The Biggest Factor for Conversions—Emotion
The Rhetoric of Web Design—Part 3: Emotion
You’ve labored to get people to visit your site. Advertising, SEO, content, social media, emails, PR—it’s all been in an effort to drive visits.
As mentioned in the previous articles in this series, those visitors shouldn’t go to waste. Your business makes no money from visits alone. And by tapping into principles of rhetoric, you can turn people from passive link-clickers into long-lasting customers.
The first two articles covered how:
- Earning trust prevents people from bouncing off your site.
- Using logic captures attention.
- Appealing to emotion drives action.
The best website is aware of all three elements in their user experience to grease the wheels of conversion for every visitor.
But why is emotion so important for initiating a conversion? Simply put, it’s because deep down, we base our final decisions on emotion. A purely logical approach to a decision can leave us in an endless loop of pros and cons.
“Well on one hand, that car has more storage space. On the other hand, this car has more standard features…”
Without a feeling associated with either option, this circular, inner monologue can go on forever.
“I love this car. I’ll take it.”
It’s the presence of emotion that triggers confident decisions.
Positive Emotions Trigger Purchases
Just like in the above example, your goal is to associate positive emotions with your brand or with your desired action.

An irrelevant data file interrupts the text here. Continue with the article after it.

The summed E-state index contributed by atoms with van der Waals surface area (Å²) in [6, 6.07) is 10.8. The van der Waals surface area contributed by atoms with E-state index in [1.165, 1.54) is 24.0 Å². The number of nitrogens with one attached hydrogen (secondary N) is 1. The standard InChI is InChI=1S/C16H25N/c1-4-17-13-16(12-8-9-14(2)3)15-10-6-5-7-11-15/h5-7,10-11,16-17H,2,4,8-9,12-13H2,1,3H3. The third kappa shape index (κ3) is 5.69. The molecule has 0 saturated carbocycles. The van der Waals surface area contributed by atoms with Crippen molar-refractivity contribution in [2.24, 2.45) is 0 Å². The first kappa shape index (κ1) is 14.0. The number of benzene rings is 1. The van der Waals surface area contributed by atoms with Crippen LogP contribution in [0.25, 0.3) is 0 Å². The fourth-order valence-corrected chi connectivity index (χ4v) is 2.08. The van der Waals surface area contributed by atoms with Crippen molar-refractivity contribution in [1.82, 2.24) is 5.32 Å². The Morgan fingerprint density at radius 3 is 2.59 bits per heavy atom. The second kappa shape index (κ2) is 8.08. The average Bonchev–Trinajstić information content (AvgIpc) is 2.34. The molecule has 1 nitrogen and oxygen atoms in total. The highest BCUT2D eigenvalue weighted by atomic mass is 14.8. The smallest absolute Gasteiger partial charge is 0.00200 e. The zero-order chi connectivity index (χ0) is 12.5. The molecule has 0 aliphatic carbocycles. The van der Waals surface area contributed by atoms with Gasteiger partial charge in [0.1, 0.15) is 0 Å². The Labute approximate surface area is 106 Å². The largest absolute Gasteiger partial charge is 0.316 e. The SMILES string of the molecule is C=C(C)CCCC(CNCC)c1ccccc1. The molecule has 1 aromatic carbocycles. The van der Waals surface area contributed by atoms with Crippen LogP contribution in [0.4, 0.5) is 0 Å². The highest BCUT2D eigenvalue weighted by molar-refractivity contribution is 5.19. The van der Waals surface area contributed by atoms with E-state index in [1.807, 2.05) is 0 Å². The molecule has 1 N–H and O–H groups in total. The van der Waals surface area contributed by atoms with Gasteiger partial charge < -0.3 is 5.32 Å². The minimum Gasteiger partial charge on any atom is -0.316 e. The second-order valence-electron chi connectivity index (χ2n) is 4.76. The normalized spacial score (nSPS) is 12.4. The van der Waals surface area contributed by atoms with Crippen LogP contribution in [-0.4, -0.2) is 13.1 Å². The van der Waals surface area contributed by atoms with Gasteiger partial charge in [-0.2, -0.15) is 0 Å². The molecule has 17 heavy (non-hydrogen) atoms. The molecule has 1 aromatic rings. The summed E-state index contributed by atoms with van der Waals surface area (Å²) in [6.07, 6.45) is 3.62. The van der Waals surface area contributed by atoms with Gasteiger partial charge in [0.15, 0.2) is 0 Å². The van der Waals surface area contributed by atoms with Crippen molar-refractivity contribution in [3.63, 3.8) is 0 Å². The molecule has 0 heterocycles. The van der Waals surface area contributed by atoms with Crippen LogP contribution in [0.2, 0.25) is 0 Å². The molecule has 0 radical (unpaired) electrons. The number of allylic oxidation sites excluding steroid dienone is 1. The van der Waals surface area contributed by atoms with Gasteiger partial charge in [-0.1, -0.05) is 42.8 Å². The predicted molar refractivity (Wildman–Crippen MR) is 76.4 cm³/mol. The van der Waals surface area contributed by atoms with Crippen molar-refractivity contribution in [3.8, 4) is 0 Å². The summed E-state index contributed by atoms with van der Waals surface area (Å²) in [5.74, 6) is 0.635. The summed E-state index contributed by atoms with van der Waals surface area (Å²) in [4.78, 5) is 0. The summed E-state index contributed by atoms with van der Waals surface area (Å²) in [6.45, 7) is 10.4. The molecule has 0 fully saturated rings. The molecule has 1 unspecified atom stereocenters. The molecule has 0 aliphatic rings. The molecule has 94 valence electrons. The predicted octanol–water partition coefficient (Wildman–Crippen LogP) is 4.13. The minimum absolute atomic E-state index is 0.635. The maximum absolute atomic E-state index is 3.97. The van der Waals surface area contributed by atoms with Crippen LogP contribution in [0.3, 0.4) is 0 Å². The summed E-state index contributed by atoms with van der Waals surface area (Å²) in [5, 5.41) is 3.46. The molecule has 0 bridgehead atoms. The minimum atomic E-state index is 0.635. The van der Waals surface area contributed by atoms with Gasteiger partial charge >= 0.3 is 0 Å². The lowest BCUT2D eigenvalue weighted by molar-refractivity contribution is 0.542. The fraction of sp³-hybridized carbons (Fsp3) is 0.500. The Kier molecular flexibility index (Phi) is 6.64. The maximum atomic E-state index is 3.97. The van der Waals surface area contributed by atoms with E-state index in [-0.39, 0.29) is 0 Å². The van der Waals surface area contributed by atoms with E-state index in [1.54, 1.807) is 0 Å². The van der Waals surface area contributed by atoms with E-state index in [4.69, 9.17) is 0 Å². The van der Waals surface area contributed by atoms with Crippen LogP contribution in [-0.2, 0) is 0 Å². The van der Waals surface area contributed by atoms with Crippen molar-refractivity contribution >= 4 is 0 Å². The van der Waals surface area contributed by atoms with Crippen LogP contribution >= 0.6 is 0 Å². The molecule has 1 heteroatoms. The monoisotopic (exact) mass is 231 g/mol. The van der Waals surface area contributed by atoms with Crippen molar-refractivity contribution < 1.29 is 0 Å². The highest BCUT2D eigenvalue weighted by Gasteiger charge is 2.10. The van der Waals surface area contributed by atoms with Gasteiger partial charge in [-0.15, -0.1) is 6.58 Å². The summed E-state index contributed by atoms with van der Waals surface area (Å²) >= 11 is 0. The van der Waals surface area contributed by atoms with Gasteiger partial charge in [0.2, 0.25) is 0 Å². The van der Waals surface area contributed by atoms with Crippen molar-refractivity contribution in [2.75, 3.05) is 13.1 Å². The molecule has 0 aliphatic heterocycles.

Benefit over Feature
Think about the benefit of your product or service. Does it save time? Reduce clutter? Now think deeper. What kind of emotion does this benefit elicit? Joy? Pride? Relief?
Highlight that emotion in your copy leading up to your call-to-action. Make it clear what ultimate benefit it is they are truly signing up for.
Thrill of the Deal
JCPenney made a big mistake a couple years ago, eliminating sales and thinking that a constant, low price would take the game-playing hassle out of shopping.
But the best part of game-playing is the thrill when you’ve won. And that’s what sales and discounts provide—the sensation that you’ve somehow beat the system. Subsequently, JCPenney sales plummeted, as the shopping experience provided nothing but the sensation of cost and loss—even if the end-price would have been identical to a “sale” price.
Take a lesson from this and provide deals on your website. Just be sure to include everyone on the action. When someone reaches a page for promo codes and they don’t have one, it makes them jealous and angry that other people have a coupon that they don’t.
If you aren’t sure how to sow such ideal emotions like joy or affection into your customer relationships, then surprises are a great surrogate for positive emotion. Whether it’s an unexpected deal, a complimentary service, or some other sudden perk, surprises go a long way in shaping a favorable impression since they are, by definition, acts of kindness above and beyond the commercial contract the customer was expecting.
Customer Service is the Kingmaker
Customer service is perhaps the most recurring source of emotion in your customers. And this ongoing relationship can start right on your website before they even take their first action. Here are some quick ways that customer service can bridge the digital divide and make a cheerful, human connection with your customers.
- Offering convenient contacts, like direct phone numbers or instant messaging widgets onsite
- Showing smiling photos of employees
- Asking for input with surveys or open-ended contact forms
This emotion ladder, created by Conversion Team, shows the hierarchy of emotions that you should pay attention to when interacting with your customers.